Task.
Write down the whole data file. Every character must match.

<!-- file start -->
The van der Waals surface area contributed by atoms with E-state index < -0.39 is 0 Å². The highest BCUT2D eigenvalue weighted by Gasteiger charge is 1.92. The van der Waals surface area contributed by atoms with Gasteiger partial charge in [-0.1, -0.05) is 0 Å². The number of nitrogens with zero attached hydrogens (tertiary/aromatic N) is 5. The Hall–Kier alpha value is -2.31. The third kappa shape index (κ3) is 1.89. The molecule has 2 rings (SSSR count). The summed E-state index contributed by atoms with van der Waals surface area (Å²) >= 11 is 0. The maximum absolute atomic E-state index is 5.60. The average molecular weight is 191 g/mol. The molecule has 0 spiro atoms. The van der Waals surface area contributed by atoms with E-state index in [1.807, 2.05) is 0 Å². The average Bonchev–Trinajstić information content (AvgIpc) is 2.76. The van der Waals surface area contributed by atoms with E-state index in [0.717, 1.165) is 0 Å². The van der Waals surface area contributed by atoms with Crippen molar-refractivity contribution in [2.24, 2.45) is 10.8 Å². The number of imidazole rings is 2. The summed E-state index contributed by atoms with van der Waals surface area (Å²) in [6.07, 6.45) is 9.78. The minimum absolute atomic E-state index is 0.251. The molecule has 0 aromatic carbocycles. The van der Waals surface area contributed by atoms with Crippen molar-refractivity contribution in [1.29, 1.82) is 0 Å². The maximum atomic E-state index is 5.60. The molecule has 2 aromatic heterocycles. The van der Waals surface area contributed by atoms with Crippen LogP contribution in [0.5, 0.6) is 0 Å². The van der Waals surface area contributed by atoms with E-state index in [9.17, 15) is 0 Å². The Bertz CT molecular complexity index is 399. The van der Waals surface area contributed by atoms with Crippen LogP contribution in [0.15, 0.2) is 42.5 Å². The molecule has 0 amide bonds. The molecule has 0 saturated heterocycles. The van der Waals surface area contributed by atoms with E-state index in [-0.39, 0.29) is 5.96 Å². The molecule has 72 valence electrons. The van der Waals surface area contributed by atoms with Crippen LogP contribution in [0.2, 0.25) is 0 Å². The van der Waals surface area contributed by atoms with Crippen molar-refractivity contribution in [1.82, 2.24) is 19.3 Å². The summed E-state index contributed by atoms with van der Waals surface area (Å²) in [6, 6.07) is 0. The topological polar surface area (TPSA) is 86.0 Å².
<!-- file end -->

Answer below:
The van der Waals surface area contributed by atoms with E-state index < -0.39 is 0 Å². The highest BCUT2D eigenvalue weighted by Gasteiger charge is 1.92. The van der Waals surface area contributed by atoms with Gasteiger partial charge in [-0.1, -0.05) is 0 Å². The number of nitrogens with zero attached hydrogens (tertiary/aromatic N) is 5. The Hall–Kier alpha value is -2.31. The third kappa shape index (κ3) is 1.89. The molecule has 2 rings (SSSR count). The summed E-state index contributed by atoms with van der Waals surface area (Å²) >= 11 is 0. The maximum absolute atomic E-state index is 5.60. The average molecular weight is 191 g/mol. The molecule has 0 spiro atoms. The van der Waals surface area contributed by atoms with E-state index in [1.807, 2.05) is 0 Å². The average Bonchev–Trinajstić information content (AvgIpc) is 2.76. The van der Waals surface area contributed by atoms with E-state index in [0.717, 1.165) is 0 Å². The van der Waals surface area contributed by atoms with Crippen molar-refractivity contribution in [2.24, 2.45) is 10.8 Å². The number of imidazole rings is 2. The summed E-state index contributed by atoms with van der Waals surface area (Å²) in [6.07, 6.45) is 9.78. The minimum absolute atomic E-state index is 0.251. The molecule has 0 aromatic carbocycles. The van der Waals surface area contributed by atoms with Crippen molar-refractivity contribution in [1.29, 1.82) is 0 Å². The maximum atomic E-state index is 5.60. The molecule has 2 aromatic heterocycles. The van der Waals surface area contributed by atoms with Crippen LogP contribution in [0.5, 0.6) is 0 Å². The van der Waals surface area contributed by atoms with E-state index in [9.17, 15) is 0 Å². The Bertz CT molecular complexity index is 399. The van der Waals surface area contributed by atoms with Crippen LogP contribution in [0.15, 0.2) is 42.5 Å². The molecule has 0 amide bonds. The molecule has 0 saturated heterocycles. The van der Waals surface area contributed by atoms with E-state index in [-0.39, 0.29) is 5.96 Å². The molecule has 72 valence electrons. The van der Waals surface area contributed by atoms with Crippen LogP contribution in [0.2, 0.25) is 0 Å². The van der Waals surface area contributed by atoms with Crippen molar-refractivity contribution in [1.82, 2.24) is 19.3 Å². The summed E-state index contributed by atoms with van der Waals surface area (Å²) in [6, 6.07) is 0. The topological polar surface area (TPSA) is 86.0 Å².